ii. Start Small and Keep Focus

Many projects fail because of their complexity and expense. To avoid this start with a small cluster of nodes and add nodes as you go along. Start with a small project so that infrastructure and development guys can understand the internal working of Hadoop.

iii. Create Procedure For Data Integration

One of the features of Hadoop is that it allows dumping the data first. And we can define the data structure later. We can get data easily with tools such as Flume and Sqoop. But it is essential to create a data integration process. This includes various layers such as staging, naming standards, location etc. Make proper documentation of data sources and where they live in the cluster.

iv. Use Compression Technique

Enterprise has a love-hate relationship with compression. There is a trade-off between performance and storage. Although compression decreases the storage used it decreases the performance too. But Hadoop thrives on compression. It can increase storage usage by 80%.

v. Create Multiple Environments

It is a best practice to build multiple environments for development, testing, and production. As Apache Hadoop has a wide ecosystem, different projects in it have different requirements. Hence there is a need for a non-production environment for testing upgrades and new functionalities.


Hence, in this Hadoop Application Architecture, we saw the design of Hadoop Architecture is such that it recovers itself whenever needed. Its redundant storage structure makes it fault-tolerant and robust. We are able to scale the system linearly. The MapReduce part of the design works on the principle of data locality. The Map-Reduce framework moves the computation close to the data. Therefore decreasing network traffic which would otherwise have consumed major bandwidth for moving large datasets. Thus overall architecture of Hadoop makes it economical, scalable and efficient big data technology.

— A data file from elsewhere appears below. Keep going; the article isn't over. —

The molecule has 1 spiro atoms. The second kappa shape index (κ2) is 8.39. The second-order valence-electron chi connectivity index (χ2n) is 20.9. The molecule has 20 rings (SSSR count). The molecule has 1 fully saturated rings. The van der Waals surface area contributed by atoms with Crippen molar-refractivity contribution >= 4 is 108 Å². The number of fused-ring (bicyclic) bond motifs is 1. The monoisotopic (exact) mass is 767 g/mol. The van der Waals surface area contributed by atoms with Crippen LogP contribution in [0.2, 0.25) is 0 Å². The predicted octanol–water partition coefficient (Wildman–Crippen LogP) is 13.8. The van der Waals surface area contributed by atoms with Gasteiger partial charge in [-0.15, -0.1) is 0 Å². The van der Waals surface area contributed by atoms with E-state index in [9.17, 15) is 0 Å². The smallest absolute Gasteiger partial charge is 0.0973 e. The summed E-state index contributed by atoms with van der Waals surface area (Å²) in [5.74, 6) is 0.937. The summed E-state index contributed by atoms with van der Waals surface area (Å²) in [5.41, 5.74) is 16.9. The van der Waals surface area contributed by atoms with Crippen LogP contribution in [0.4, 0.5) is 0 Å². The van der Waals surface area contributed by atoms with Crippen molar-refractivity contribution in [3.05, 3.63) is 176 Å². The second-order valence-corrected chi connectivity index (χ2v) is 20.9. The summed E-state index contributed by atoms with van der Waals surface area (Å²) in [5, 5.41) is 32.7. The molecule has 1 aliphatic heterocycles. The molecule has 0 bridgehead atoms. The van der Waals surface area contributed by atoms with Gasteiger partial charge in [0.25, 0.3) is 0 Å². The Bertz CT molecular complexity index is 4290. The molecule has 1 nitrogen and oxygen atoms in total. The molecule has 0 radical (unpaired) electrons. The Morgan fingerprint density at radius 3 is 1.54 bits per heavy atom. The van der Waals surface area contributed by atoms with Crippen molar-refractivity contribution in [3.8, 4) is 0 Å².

Hadoop Architecture is a very important topic for your Hadoop Interview. We recommend you to once check most asked Hadoop Interview questions. You will get many questions from Hadoop Architecture.

Did you enjoy reading Hadoop Architecture? Do share your thoughts with us.

4 Responses

  1. Rachna Verma says:

    Beautifully explained, I am new to Hadoop concepts but because of these articles I am gaining lot of confidence very quick.

    • DataFlair Team says:

      Hey Rachna,
      Thank you for visiting DataFlair. Hadoop is a popular and widely-used Big Data framework used in Data Science as well. We are glad you found our tutorial on “Hadoop Architecture” informative. If you are interested in Hadoop, DataFlair also provides a ​Big Data Hadoop course. You can check the details and grab the opportunity.

  2. Nandini says:

    I heard in one of the videos for Hadoop default block size is 64MB can you please let me know which one is correct.
    May I also know why do we have two default block sizes 128 MB and 256 MB can we consider anyone size or any specific reason for this

    • DataFlair Team says:

      Hello Nandini,

      The default block size in Hadoop 1 is 64 MB, but after the release of Hadoop 2, the default block size in all the later releases of Hadoop is 128 MB. We do not have two different default sizes. The default size is 128 MB, which can be configured to 256 MB depending on our requirement. We choose block size depending on the cluster capacity.

      For example, if we have commodity hardware having 8 GB of RAM, then we will keep the block size little smaller like 64 MB. However, if we have high-end machines in the cluster having 128 GB of RAM, then we will keep block size as 256 MB to optimize the MapReduce jobs.